Plans are underway for redeveloping the library and homeless shelter that sit on the 50-acre plot north of Reston Town Center. These sites are the first part of a project that aims to build a new street grid with a central park, mixed-use buildings with housing, and a rec center.

The Reston Regional Library will soon get a makeover. Photo from the Reston Association.

To refresh your memory, the boundaries of the fifty-acre area are Reston Hospital on Town Center Parkway to the west, Fountain Drive to the east, Baron Cameron Avenue to the north, and New Dominion Parkway to the south.

The current area will be divided into nine blocks, with a central park of more than two acres. The county will handle redeveloping six of the segments and Inova will develop blocks 2, 4 and 6 separately, which currently has an assisted living facility and a freestanding emergency room.

The only proposed plans to date are the ones from the county for its lots.

The first phase (blocks 7 and 8) will affect the Reston Regional Library and the Embry Rucker Shelter. The Public-Private Partnerships Branch of the Fairfax’s Department of Public Works and Environmental Services rolled out a general use plan for the blocks at a meeting last week. The estimated (and optimistic) timeline is to complete the project by 2023.

Rendering from Fairfax County.

Reston Regional Library will be bigger

The proposed replacement library will be 9,000 square feet larger than the existing one, making it one of the largest in the region’s library system. In September, residents voiced concerns that the library would get smaller.

The mixed-use building, which will house the library on the ground floor (and perhaps a second level if needed), is expected to have underground parking and also 4,000 square feet for “village model” services such as meeting rooms and space for nonprofit organizations. Additional library redesign suggestions include: enclosed tutoring spaces, separate child and teen areas, a computer lab and flex-use space.

Brainstorming session from the November 4th community meeting. Photo by the author.

The area’s homeless shelter will reach more people

The proposed replacement shelter will increase capacity from 70 beds to 90, and will include a new hypothermia center. Per the county meeting handout, “an additional 28,000 square feet [of space] is being considered for use by nonprofits or other entities that are under contract to provide County services.”

Residents at the November community meeting recommended making the facility a 24-hour shelter with new daytime and youth programming. One idea I liked was the addition of an onsite thrift shop. Attendees of one breakout group pointed out that shelter residents would need transportation to and from the Reston Metro station.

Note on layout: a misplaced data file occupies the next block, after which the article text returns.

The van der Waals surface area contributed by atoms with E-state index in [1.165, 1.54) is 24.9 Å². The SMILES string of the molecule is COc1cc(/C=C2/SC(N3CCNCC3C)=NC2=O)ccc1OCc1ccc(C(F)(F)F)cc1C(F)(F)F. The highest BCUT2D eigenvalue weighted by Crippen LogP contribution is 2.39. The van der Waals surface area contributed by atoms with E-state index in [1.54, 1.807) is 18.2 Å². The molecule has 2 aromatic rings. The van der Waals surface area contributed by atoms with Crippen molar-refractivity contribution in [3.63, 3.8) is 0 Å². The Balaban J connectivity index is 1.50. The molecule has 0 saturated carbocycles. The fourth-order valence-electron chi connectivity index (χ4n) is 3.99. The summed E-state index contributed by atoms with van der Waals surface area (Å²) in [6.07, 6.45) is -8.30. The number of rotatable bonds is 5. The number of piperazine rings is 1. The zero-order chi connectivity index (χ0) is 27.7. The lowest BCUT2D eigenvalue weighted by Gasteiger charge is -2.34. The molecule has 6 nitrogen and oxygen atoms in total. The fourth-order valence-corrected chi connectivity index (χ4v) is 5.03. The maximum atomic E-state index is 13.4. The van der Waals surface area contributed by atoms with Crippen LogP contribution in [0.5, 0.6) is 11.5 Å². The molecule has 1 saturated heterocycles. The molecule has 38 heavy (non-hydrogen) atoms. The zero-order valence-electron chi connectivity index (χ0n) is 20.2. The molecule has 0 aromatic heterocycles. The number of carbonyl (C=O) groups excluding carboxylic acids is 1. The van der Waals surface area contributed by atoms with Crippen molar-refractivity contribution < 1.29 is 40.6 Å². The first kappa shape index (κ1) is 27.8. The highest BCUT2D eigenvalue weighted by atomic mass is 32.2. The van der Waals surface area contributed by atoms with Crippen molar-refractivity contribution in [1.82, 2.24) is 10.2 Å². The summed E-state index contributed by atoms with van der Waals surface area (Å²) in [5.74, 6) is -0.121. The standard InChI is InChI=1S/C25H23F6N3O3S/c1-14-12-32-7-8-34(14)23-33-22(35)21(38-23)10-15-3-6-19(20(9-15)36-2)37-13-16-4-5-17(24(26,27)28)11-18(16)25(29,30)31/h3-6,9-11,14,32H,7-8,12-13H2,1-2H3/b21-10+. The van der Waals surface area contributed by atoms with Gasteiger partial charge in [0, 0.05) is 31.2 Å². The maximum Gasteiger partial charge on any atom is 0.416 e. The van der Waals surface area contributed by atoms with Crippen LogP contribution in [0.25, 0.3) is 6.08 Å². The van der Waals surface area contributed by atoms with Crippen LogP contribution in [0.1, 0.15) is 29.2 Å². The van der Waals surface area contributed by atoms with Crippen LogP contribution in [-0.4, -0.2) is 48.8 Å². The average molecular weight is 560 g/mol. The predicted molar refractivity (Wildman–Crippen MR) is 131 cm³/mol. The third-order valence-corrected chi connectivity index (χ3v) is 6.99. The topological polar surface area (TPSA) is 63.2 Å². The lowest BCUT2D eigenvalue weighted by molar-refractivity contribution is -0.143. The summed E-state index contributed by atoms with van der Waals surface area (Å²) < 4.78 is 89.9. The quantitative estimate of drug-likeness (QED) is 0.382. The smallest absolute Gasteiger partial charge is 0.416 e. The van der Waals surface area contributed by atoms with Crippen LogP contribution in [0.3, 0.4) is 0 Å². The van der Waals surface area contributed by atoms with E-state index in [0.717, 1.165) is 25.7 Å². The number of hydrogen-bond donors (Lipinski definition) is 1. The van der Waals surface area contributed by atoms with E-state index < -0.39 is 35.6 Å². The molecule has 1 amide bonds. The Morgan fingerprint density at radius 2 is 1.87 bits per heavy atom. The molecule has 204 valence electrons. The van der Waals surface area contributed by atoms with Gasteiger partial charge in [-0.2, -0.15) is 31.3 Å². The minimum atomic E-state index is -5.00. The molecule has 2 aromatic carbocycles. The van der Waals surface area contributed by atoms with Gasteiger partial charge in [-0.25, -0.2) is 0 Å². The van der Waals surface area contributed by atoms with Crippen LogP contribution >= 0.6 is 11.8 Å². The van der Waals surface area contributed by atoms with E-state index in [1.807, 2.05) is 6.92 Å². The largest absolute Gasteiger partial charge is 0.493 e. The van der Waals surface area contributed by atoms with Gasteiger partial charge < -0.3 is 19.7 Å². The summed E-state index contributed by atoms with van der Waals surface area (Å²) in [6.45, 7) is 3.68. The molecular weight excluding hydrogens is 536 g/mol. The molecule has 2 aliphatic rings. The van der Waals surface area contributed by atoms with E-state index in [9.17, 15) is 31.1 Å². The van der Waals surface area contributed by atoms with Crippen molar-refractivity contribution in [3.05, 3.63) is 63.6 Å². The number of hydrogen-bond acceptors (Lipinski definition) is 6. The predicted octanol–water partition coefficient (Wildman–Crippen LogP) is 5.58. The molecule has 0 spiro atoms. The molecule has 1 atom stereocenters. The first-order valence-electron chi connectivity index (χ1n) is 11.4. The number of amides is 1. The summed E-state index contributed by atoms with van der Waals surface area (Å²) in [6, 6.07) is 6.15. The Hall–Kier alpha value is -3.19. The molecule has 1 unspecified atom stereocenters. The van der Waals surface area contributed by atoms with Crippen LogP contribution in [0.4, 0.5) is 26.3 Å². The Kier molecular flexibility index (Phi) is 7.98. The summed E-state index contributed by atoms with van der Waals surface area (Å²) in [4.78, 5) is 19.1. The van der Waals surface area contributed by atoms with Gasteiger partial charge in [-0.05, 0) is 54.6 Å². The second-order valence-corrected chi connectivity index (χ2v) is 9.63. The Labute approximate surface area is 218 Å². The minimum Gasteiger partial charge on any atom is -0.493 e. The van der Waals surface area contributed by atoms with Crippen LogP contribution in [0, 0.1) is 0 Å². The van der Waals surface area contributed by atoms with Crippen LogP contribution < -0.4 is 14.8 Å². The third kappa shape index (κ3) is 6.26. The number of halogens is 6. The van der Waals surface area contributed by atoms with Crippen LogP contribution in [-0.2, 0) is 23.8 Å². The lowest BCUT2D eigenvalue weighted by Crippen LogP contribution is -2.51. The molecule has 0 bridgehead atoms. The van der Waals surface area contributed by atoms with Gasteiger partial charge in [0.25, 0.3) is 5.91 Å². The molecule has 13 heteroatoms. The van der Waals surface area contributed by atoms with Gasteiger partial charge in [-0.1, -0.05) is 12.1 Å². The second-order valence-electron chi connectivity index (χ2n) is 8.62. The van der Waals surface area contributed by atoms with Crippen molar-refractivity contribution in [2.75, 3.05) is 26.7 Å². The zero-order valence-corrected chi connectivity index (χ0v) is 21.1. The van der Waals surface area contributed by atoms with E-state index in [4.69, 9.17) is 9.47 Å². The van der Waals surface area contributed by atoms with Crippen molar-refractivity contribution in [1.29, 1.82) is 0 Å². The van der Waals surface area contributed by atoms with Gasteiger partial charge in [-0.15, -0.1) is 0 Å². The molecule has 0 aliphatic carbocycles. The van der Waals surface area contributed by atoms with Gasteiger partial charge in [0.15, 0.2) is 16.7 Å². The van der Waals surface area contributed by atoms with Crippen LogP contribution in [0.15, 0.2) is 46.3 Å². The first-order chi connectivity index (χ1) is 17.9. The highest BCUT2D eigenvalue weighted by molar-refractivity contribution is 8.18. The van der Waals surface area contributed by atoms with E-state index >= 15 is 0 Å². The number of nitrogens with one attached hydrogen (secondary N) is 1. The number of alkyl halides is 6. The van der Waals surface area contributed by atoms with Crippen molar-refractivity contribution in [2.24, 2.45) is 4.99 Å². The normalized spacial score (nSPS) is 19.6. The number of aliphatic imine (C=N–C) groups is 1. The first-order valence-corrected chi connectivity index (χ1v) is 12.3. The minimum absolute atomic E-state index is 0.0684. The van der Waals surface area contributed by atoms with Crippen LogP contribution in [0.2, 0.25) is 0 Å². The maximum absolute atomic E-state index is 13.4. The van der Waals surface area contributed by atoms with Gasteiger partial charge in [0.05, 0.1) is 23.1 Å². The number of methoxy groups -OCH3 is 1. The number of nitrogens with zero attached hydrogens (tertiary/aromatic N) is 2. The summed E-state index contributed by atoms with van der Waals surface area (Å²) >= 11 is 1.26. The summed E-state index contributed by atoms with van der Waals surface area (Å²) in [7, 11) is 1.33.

Some residents thought it might better to locate the new shelter in the other blocks of the redevelopment. This would provide a better co-location with other social services in the area to assist individuals and families improve their quality of living through the Fairfax County Human Services Department and North County Health Center.

The project will include housing, some of it below market rate

The redevelopment will also include retail, office space, and housing. Right now, it looks like there will be between 360 and 420 market-rate housing units, around 50 affordable units, and about 30 supportive housing units, which will transition people out of the shelter..

The amount of office space will likely range from 270,000 to 340,000 square feet depending on the final design plan.

The affordable housing units will be split between residents who make 50% of the area median income (33%) and 65% of the AMI (67%). While the number of apartments might not seem huge, it is a good first step in an area of Reston where new condos can start at $2,040.

Here are some details on the next phase

While it wasn’t the main focus of the November community meeting, Fairfax County solicited residents for ideas for the overall development.

A common theme among the four breakout groups of attendees was the need better and safer way to get around by walking. One attendee even recommended that vehicle traffic be put underground. Another wanted to add an underpass to connect the complex to Trader Joe’s on the other side of the busy Baron Cameron Avenue.

Other suggestions included a performing arts center, flex space for startups, and rooftop decks. Attendees said they don’t want skyscrapers on the property.

Part of Phase 2 will be a 90,000 square foot RECenter developed by the Fairfax County Park Authority; however, there is currently no timeline for this project. Andrew Miller, Project Coordinator from the Public-Private Partnerships Branch of the Fairfax County Department of Public Works and Environmental Services, said the county hopes to be in the final design phase of the project by 2018. Rezoning, the RFP process and development agreements will proceed the design and permit process. Once into construction, the county estimates a 36- to 42-month timeframe.

You can submit questions via email to, and you can follow this development at

Kristy Cartier grew up in Vienna near Wolftrap and now resides in Herndon. She is on the board of Friends of Frying Pan Farm Park and has a master in agricultural economics. Kristy may market vehicle telematics, but she wants to see more walkable areas in Fairfax County.